A thought of being a Pharisee at one time was a good thing. After all, if it were not for the hard work of the Pharisees, much of what we have in Torah, and in Judaism would have been lost. Unfortunately, (but not irrationally) many Christians, and the like, have labeled the Pharisees as haters, liars, and have even viewed them as evil killers of Jesus. Most of their reasoning stems from a few passages in the Gospels that express some disagreement between Jesus and the Pharisees. Yet, the majority of their assumptions is unprecedented and stem from a lack of strong Biblical and Historical teaching. Moreover, the word Pharisee has even a negative connotation in our common language. For instance, Webster’s Dictionary describes Pharisaic as hypocritical. Thus, many Christians have had to learn from Jewish scholars that “Pharisee” is not synonymous with “hypocrite.” Christian literature, sermons, and the like even slam this religious sect. Carnell, in “The Case for Biblical Christianity” describing current religiosity, states, “Unless this biblically revealed distinction between a person and his conduct is seriously accepted, misguided zealots—conservative or liberal—may end up clothing themselves with the garments of a new pharisaism. In other words, they will presume that they are righteous because they are not like others.” Nevertheless, in confronting these presuppositions and misconceptions with study and research, one can gather enough evidence to acknowledge that Jesus was in much agreement with the Pharisees.
So, who were the Pharisees? What did they believe? What were the agreements and disagreements between them and Jesus? How can we become more like the Pharisees, rather than less like them? We will address these questions further.

Next: Part 2..."Who Were The Pharisees ?"

(Note: some info. taken from: and Carnell, E.J., The Case for Biblical Christianity, p. 35.)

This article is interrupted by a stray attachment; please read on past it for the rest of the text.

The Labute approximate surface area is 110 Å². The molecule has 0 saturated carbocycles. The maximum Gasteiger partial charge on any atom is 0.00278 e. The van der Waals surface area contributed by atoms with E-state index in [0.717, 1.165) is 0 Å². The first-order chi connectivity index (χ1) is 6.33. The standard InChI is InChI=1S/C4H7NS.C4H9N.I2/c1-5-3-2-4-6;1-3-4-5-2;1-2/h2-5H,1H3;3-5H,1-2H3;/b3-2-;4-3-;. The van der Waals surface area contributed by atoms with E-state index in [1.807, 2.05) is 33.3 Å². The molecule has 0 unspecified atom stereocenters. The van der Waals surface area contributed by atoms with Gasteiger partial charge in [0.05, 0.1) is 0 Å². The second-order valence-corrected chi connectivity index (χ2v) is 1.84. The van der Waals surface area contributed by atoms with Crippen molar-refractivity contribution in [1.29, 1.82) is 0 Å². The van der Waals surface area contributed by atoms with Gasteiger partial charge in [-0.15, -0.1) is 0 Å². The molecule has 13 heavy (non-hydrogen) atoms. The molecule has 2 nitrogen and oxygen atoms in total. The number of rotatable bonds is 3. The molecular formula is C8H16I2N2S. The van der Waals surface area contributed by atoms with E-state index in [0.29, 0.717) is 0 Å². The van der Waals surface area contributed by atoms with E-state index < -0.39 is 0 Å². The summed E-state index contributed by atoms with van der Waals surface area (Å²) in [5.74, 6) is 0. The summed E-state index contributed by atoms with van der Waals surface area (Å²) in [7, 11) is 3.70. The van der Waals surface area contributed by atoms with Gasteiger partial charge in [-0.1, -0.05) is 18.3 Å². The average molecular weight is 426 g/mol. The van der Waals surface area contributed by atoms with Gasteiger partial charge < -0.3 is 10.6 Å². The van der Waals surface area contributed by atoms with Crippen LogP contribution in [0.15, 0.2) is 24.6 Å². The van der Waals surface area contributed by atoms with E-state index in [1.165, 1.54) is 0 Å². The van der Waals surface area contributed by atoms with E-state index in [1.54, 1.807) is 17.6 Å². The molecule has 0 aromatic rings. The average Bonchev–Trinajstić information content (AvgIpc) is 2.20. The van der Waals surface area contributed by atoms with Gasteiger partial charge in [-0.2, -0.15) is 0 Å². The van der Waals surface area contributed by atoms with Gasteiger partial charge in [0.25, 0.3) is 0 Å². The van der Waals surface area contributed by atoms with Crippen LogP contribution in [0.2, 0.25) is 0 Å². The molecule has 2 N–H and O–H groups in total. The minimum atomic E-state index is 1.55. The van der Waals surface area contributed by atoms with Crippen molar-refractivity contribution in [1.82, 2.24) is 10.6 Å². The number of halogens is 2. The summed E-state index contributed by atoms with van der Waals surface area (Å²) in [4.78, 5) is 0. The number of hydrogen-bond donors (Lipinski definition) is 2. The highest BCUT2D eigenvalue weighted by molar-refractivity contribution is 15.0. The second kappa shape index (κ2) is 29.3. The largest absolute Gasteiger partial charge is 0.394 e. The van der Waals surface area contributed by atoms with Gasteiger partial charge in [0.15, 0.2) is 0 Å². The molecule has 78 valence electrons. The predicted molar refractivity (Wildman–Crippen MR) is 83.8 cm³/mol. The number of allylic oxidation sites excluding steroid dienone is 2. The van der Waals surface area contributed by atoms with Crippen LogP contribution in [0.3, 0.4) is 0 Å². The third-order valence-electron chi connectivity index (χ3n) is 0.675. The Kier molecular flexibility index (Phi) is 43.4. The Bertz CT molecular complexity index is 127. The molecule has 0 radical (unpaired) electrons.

Wednesday, January 04, 2006

Logos5 Youth Convention: Voice Your Thoughts...

Logos5 Grand Rapids, the Midwest Regional Wesleyan Youth Convention kicked off on Dec. 28 and ended with high energy, emotional convictions, and a challenge to over 2000 students to read the Bible everyday during the 2006 year. Not only were the students challenged to read the Word, but also the youth pastors/leaders were given resources to help guide and lead their students through this amazing endeavor. Overall, the response was tremendous. Many felt that the energetic and challenging rallies mixed with the in depth and challenging seminars brought continuity to the overall purpose of Logos5. Personally, through all aspects of the convention (rallies, seminars, small group time, and so forth) I sensed that students and adults were challenged to seek His Word, challenged to ask the right questions, and realize that they must know His Word in times of pluralism and secularism.
However, as the convention met its purpose, like with other ministries and events, there are always places to improve. Therefore, what are your thoughts? What bands, speakers, or things should we add/change to the next Wesleyan Youth Convention? What about activities, seminars, and the like…any other ideas, additions, or critiques?

I look forward to your constructive criticism, insights, and testimonies.

Also, check out for further discussion!